Phnom Penh, Cambodia — Two flat-bed trucks carrying garment workers collided on early Tuesday morning, leaving five dead and 68 injured.

The deadly crash occurred at around 6:30 a.m. in Kampong Speu province, about 40 miles from Cambodia’s capital of Phnom Penh, when one truck attempted to overtake another.

“Three female garment workers died instantly at the scene,” the provincial police chief, Major General Keo Pisey, said. He explained that while one truck was trying to pass another, they were forced to brake suddenly when a car came towards them, causing both vehicles to spin out of control.

The workers were on their way to Now Corp., a Cambodian-Korean factory that produces clothing for Jones New York, Kohl’s, Target and Wal-Mart, according to a statement from the Ministry of Labor.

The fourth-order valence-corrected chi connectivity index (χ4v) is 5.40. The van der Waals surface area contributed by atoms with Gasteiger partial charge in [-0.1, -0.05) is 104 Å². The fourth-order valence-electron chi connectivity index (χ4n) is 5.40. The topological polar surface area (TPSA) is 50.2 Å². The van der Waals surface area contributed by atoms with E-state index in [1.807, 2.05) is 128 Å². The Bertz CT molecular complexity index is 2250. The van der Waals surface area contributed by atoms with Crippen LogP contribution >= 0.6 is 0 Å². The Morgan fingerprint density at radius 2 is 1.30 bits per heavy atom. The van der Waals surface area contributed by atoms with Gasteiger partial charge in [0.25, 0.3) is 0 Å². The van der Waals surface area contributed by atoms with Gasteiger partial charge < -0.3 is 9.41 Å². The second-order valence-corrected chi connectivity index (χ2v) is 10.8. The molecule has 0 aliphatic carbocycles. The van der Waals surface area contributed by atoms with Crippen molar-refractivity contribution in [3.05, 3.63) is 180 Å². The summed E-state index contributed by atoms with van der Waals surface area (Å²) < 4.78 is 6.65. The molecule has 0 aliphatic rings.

With underdeveloped roads and haphazard traffic regulation, road safety is a major issue in Cambodia, and traffic accidents are the leading cause of deaths. Last year, the Ministry of Interior recorded more than 4,500 accidents nationwide, which left 2,265 people killed.

This problem has bled into the country’s $5.7 billion apparel and footwear industry, where the majority of 700,000 workers embark daily on a dangerous commute to work. The usual mode of transportation — often the cheapest option — for workers is by an open-air, flat-bed truck, which provides only standing room. Workers standing on the edge of the truck grip onto its railings, while those in the middle clutch each other for balance. Because these truck companies are largely unregulated, drivers often pile workers on past the capacity limit in a bid to make more money.

In 2014, the Ministry of Labor found that 73 garment workers died from traffic accidents while going to work, while 789 were injured.

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